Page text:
A&A: State university won’t disclose student cafeteria workers’ pay

Q: I’m a  journalist at a state university where our student cafeteria came under fire from the administration over a party they’d hosted. A source told me that the student managers of the cafeteria were suspended without pay. I contacted the accounting department to request how much those students were paid per week over the past 2 months.

I was referred to my school’s PR person, who said that that information  is not public record. Here’s what she told me:

“Under FERPA and university policy, a job that a student has that is open only to enrolled students is protected and not disclosable as part of the student’s educational record. We can provide you with the rate of pay for a particular position but not for a specific person or the payroll over a specific period of time. Given your request, I am seeking this rate of pay for the position of COHO student manager.”

Is this true? It’s really not public record? I can’t find out how much our Chancellor, for example, was paid last summer?

 A: The Supreme Court held in a 2007 case that the salaries of certain highly paid employees, specifically police officers earning more than $100,000 a year, were subject to disclosure under the Public Records Act (and those salaries could be matched with specific names).  See IFPTE v. Superior Court, 42 Cal. 4th 319 (2007).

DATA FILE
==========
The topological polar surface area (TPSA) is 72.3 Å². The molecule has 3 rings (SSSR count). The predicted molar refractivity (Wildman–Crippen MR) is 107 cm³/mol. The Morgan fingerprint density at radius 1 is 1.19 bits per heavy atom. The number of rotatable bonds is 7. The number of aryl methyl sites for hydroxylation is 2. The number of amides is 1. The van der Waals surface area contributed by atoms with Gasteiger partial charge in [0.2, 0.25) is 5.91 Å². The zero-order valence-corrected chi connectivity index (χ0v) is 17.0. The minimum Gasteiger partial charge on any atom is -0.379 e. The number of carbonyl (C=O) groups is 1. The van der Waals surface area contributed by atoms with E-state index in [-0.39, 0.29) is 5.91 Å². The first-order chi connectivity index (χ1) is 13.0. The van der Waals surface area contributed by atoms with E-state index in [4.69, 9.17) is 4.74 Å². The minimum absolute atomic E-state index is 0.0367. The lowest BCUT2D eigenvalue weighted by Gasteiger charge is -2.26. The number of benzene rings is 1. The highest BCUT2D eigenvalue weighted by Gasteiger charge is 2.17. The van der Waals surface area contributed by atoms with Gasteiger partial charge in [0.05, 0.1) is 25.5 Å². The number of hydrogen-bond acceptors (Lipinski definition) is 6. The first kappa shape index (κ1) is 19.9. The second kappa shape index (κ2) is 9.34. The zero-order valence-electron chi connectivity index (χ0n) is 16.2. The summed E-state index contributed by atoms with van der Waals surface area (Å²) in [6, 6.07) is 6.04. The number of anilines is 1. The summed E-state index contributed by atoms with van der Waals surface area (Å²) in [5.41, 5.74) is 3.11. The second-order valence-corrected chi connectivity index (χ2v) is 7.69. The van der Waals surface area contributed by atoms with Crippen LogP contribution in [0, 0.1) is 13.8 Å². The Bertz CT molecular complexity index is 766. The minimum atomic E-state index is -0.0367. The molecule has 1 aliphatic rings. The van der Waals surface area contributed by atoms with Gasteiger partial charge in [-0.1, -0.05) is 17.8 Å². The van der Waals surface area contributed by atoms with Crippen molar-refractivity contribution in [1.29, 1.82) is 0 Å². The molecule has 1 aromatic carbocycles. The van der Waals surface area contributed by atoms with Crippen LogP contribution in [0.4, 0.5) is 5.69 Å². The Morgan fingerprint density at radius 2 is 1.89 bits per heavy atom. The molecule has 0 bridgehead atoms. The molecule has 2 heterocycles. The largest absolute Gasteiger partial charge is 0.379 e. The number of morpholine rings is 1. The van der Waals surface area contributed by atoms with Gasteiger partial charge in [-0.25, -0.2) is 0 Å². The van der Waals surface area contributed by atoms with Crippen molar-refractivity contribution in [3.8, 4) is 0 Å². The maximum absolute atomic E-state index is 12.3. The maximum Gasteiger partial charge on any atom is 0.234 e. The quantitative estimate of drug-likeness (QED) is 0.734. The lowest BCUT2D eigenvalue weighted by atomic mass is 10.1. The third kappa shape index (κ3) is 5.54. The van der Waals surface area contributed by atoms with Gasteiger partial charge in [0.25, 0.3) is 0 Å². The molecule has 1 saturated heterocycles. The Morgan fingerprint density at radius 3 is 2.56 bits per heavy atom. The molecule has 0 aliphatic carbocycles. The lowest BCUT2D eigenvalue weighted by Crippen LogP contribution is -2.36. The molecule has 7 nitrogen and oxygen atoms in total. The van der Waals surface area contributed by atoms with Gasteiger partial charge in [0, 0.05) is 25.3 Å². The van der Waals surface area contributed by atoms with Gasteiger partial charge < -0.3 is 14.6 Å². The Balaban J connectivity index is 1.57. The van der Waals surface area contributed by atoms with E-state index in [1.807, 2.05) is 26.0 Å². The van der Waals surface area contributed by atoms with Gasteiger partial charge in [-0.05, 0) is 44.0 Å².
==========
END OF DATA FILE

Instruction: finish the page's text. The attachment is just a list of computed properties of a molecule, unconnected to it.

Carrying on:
Case after case following IFPTE seems to recognize that “the name of every public officer and employee, as well as the amount of his salary, is a matter of public record.”  SCERS v. Superior Court, 198 Cal. App. 4th 986, 1000 (2011).

However, if there is some other law that would exempt the salary information that you are seeking, such as the FERPA, it may be that the university is justified in withholding those records.  Id. (“[IFPTE] thus confirms that government payroll information—whether it be the salaries of active public employees or the gross pension amounts paid to retirees—is public information that cannot be kept confidential unless it is explicitly made so by statute.”).

It may very well be that FERPA does exempt this information from disclosure; however, the university should give you the specific federal code section that it is citing as justification for nondisclosure of the requested records, and explain how that code section applies.

Bryan Cave LLP is general counsel for the First Amendment Coalition and responds to FAC hotline inquiries. In responding to these inquiries, we can give general information regarding open government and speech issues but cannot provide specific legal advice or representation.